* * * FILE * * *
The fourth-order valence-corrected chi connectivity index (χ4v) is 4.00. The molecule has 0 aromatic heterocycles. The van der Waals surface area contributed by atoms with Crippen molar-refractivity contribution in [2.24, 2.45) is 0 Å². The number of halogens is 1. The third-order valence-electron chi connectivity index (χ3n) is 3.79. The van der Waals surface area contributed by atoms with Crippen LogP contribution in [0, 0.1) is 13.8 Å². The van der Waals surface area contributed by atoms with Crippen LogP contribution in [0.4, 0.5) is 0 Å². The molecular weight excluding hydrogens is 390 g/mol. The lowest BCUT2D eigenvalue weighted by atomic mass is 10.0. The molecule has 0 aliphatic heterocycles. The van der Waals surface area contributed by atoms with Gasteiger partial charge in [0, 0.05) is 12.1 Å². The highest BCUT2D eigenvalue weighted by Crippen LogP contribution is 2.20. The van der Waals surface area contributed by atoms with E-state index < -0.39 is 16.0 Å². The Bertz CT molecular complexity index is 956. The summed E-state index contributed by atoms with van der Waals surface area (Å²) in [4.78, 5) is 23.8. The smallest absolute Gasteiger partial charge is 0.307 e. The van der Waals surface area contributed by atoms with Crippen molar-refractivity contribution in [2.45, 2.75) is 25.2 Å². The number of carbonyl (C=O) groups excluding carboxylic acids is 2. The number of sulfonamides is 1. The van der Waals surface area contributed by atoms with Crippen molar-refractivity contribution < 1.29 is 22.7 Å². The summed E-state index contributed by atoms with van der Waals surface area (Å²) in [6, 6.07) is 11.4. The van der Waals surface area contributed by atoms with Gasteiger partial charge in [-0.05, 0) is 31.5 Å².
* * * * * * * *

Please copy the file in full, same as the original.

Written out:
The fourth-order valence-corrected chi connectivity index (χ4v) is 4.00. The molecule has 0 aromatic heterocycles. The van der Waals surface area contributed by atoms with Crippen molar-refractivity contribution in [2.24, 2.45) is 0 Å². The number of halogens is 1. The third-order valence-electron chi connectivity index (χ3n) is 3.79. The van der Waals surface area contributed by atoms with Crippen LogP contribution in [0, 0.1) is 13.8 Å². The van der Waals surface area contributed by atoms with Crippen LogP contribution in [0.4, 0.5) is 0 Å². The molecular weight excluding hydrogens is 390 g/mol. The lowest BCUT2D eigenvalue weighted by atomic mass is 10.0. The molecule has 0 aliphatic heterocycles. The van der Waals surface area contributed by atoms with Gasteiger partial charge in [0, 0.05) is 12.1 Å². The highest BCUT2D eigenvalue weighted by Crippen LogP contribution is 2.20. The van der Waals surface area contributed by atoms with E-state index < -0.39 is 16.0 Å². The Bertz CT molecular complexity index is 956. The summed E-state index contributed by atoms with van der Waals surface area (Å²) in [4.78, 5) is 23.8. The smallest absolute Gasteiger partial charge is 0.307 e. The van der Waals surface area contributed by atoms with Crippen molar-refractivity contribution in [2.45, 2.75) is 25.2 Å². The number of carbonyl (C=O) groups excluding carboxylic acids is 2. The number of sulfonamides is 1. The van der Waals surface area contributed by atoms with Crippen molar-refractivity contribution < 1.29 is 22.7 Å². The summed E-state index contributed by atoms with van der Waals surface area (Å²) in [6, 6.07) is 11.4. The van der Waals surface area contributed by atoms with Gasteiger partial charge in [-0.05, 0) is 31.5 Å².